Author`s name Lisa Karpova

Scientists propose marketing whales

Scientists propose marketing whales. 46362.jpegArticle published in the journal Nature was not well received by environmentalists


by Maria Fernanda Ziegler, iG


Given the increased hunting of whales in the world, U.S. scientists have proposed a controversial solution: the creation of a market for whales. According to the proposal published in an article in the journal Nature, a quota for the killing of whales would be established, as well as that which could be bought and sold.

In this market, according to the authors, it would be possible to reduce mortality without having to create a battle between conservationists and whalers.

"We propose an alternative path to this impasse: quotas of what can be bought and sold, creating a market that is economic, ecological and socially viable for whalers and conservationists," the authors write.

In the article entitled, "A market proposal to save the whales," the professors Christopher Costello and Steve Gaines, from the economics and marine science department at the University of California, and biologist and conservationist Leah Gerber, University of Arizona, propose a market solution to reduce the hunting of whales.

According to the researchers, despite all the efforts of conservationists and the moratorium established in 1986, the number of whales captured has more than doubled since the early 1990s. Today there are about 2,000 whales killed each year.

The idea is based on markets for air pollutant gases, which monetizes the ravages of pollution and invests in conservation areas, and also the policies of individual transferable quotas that have been used for fishing in Iceland, New Zealand and Canada. In this quota system, regarded as sustainable, fishing is divided between fishermen in these countries.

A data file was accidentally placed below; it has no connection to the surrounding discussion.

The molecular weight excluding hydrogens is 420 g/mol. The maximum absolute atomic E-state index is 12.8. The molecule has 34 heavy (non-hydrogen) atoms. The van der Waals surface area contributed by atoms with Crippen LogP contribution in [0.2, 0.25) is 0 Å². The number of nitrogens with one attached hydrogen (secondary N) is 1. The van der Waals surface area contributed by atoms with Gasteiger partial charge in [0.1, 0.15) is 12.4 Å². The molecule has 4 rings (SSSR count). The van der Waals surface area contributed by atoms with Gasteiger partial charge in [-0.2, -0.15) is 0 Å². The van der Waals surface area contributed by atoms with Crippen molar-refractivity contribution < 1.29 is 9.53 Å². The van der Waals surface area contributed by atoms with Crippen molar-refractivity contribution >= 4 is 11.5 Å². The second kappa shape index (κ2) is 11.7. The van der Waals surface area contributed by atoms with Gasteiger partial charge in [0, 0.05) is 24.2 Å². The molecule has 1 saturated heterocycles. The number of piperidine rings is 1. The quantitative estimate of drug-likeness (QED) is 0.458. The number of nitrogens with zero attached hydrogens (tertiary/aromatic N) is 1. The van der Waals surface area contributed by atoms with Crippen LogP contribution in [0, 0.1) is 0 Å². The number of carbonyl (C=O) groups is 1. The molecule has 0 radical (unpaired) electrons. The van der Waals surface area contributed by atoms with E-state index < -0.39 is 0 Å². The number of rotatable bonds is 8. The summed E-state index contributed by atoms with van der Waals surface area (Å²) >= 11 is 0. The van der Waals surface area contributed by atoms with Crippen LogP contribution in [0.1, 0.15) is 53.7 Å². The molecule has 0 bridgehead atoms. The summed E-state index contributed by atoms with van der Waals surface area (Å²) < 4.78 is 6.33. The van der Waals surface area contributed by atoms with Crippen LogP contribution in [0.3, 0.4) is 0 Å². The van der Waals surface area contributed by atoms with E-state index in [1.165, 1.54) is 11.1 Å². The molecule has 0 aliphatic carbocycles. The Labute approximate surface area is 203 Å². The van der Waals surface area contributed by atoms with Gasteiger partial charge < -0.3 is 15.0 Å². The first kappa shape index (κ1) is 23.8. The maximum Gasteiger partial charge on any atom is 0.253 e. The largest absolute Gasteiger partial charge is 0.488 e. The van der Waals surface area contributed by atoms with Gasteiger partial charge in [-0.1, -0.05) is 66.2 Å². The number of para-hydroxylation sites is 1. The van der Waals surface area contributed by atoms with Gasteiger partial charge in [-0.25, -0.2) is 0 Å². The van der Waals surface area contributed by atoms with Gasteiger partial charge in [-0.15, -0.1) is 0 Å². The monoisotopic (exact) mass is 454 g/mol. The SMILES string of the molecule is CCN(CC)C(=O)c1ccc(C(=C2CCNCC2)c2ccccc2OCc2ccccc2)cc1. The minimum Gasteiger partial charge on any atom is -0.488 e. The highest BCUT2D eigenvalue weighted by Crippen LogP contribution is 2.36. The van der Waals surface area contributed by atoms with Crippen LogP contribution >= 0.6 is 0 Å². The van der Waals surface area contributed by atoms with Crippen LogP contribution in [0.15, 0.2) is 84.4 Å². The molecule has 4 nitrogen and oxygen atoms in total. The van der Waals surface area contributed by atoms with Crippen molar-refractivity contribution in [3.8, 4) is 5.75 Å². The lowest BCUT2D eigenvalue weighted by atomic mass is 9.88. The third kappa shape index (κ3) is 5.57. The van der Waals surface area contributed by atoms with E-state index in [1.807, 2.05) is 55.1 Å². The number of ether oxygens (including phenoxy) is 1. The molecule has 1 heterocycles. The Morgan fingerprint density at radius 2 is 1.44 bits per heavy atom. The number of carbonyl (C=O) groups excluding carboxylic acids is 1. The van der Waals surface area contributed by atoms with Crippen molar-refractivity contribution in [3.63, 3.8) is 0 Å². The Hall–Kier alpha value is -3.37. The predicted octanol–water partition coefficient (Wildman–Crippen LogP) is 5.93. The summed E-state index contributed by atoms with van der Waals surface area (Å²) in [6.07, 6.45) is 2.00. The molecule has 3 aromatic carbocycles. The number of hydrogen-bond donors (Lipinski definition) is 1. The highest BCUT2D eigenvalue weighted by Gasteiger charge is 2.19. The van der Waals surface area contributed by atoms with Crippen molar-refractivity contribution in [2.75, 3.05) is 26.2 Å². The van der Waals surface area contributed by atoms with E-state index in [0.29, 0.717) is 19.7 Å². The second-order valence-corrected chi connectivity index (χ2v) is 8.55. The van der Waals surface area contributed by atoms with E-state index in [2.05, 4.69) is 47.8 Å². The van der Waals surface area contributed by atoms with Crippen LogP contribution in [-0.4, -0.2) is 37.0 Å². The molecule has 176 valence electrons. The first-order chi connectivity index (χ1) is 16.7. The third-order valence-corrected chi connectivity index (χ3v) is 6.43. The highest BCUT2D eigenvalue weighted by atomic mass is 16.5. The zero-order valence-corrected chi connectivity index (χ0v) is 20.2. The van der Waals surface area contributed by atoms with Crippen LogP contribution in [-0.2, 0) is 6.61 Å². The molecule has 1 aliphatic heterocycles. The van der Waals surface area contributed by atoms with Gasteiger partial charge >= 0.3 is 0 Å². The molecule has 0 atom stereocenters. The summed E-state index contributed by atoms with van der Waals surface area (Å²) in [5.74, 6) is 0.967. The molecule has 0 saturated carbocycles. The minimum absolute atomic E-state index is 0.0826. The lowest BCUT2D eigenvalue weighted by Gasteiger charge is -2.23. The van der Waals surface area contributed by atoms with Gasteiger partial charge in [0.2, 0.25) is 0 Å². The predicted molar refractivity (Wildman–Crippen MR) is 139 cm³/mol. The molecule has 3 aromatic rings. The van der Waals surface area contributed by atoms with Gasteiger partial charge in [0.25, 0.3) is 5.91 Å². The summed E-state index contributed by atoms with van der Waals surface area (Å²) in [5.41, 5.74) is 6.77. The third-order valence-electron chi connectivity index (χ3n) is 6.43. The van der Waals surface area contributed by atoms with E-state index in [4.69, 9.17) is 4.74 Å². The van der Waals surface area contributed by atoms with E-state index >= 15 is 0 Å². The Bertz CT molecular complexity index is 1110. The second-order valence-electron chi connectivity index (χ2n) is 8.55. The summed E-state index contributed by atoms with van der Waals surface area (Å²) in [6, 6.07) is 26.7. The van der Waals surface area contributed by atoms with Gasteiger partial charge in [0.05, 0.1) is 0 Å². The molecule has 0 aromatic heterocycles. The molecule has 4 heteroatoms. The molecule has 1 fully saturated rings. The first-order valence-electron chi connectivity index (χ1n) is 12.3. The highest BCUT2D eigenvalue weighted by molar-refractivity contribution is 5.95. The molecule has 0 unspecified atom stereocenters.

Whale up to $85,000


The authors state in the article that environmental organizations like Greenpeace, Sea Shepherd and WWF, annually spend about 25 million U.S. dollars in the fight against whaling. The authors suggest that this amount could be used to purchase shares. According to the market value, and the proposal of the researchers, minke whales would be worth $13,000 and $85,000 for fin whales.

According to a biologist at Greenpeace, Leandra Goncalves, the proposal presented in the scientific journal makes no sense. "It makes no sense, this is not the role of environmental organizations. Biodiversity must be preserved, not for market value, but the value they have in nature," she said.

According to the proposed market of whales, conservationists could offer shares and whalers could profit from them. The authors propose a model where, they say, everyone would be rewarded. The number of whales hunted would depend on who owned the 'title.'

If the whalers acquire all the shares, the maximum number of whales hunted would be previously stipulated. If all shares were acquired by conservationists, all the whales would be protected and the whalers would be rewarded with money from stocks.

She refutes the pricing of whales, and compares the two economic activities related to the animals. "While whale hunting generates $30 million per year, observation tourism moves 2 billion dollars a year. That's what you need to think about."

 

Translated from the Portuguese version by:

Lisa Karpova

Pravda.Ru